IAR EXCLUSIVE INTERVIEW: Kevin McKidd talks 'Bunraku'

Friday, 30 September 2011 13:03 Written by  Jami Philbrick
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IAR EXCLUSIVE INTERVIEW: Kevin McKidd talks 'Bunraku'

To television audiences, actor Kevin McKidd is best known for his performance as Dr. Owen Hunt on ABC’s hit medical drama Grey’s Anatomy, as well as his work on the short-lived but fan-favorite shows Journeyman, and Rome. However, McKidd also has a long and impressive resume of film work to his credit including roles in Trainspotting, Topsy-Turvy, Nicholas Nickleby, Dog Soldiers, De-Lovely, Kingdom of Heaven, Hannibal Rising, Made of Honor, and Percy Jackson & the Olympians: The Lightning Thief. The actor will also be heard (but not seen) next summer voicing a role in Pixar’s upcoming computer-animated fantasy The Brave. But first, you can catch McKidd playing a dangerous, psychopathic assassin in the new sci-fi action film Bunraku, which opens in theaters on September 30th.

Bunraku, which combines elements of both the samurai and Western genres, is set in the aftermath of a global war where guns have been outlawed but people still fight using knives and fists. McKidd plays Killer No. 2, a psychotic and deranged assassin that works for the current crime boss, Nicola the Woodcutter. One day, a mysterious drifter (Josh Hartnett) seeking revenge against Nicola comes to town and teams up with a samurai named Yoshi (Japanese musician Gackt). Together the two warriors unite to take down the crime boss and recover a family heirloom that he has stolen from Yoshi’s clan. Now, it is up to Killer No. 2 and Nicola’s other assassins to stop the two anti-heroes from reaching their ultimate goal. The movie was directed by Guy Moshe, and also stars Woody Harrelson (Zombieland), and Demi Moore (Ghost).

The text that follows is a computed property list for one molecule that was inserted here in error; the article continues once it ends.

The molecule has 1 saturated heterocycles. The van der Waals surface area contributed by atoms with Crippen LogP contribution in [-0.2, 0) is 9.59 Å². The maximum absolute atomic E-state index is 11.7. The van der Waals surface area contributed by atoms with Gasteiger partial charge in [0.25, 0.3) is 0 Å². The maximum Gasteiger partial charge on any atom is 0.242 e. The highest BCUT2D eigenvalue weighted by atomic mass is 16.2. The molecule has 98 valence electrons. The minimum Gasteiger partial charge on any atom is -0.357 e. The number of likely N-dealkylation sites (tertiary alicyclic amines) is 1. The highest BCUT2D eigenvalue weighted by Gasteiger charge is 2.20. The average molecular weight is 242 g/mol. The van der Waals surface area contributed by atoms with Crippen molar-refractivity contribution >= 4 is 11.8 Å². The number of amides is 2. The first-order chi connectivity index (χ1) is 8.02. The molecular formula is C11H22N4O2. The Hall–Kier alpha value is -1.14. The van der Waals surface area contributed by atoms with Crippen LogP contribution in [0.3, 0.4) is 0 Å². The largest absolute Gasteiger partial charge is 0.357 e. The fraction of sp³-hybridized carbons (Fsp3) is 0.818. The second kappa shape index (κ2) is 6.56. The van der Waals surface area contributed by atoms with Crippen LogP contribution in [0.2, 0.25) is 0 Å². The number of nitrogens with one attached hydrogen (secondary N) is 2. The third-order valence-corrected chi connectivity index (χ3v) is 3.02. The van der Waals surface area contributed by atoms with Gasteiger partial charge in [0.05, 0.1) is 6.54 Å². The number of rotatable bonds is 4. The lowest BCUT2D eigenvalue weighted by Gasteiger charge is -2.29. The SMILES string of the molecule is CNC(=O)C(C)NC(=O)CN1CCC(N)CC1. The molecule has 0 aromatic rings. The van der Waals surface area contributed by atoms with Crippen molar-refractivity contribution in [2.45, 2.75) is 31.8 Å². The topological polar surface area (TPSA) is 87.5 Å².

I recently had a chance to speak with actor Kevin Mckidd about Bunraku; its complicated fight sequences, his character, working with Josh Hartnett, and director Guy Moshe’s unique vision for the film. Here is what he had to say:

To begin with, Bunraku is a hybrid of several different genres including Western, martial arts and sci-fi, were you a fan of those types of movies before you began shooting this film?

McKidd: I'm a huge fan of genre movies. I started wanting to be an actor because I loved science fiction movies and so I've always been a fan of genre pictures. One of my favorite films that I've done in the past few years was Dog Soldiers. I usually play in very straight stuff, which is great, but it's nice to let off the hand brake occasionally and enter a strange, crazy world. I have a huge affection for the genre. I want to do more science fiction and genre movies because I think you get to have more fun in those types of movies.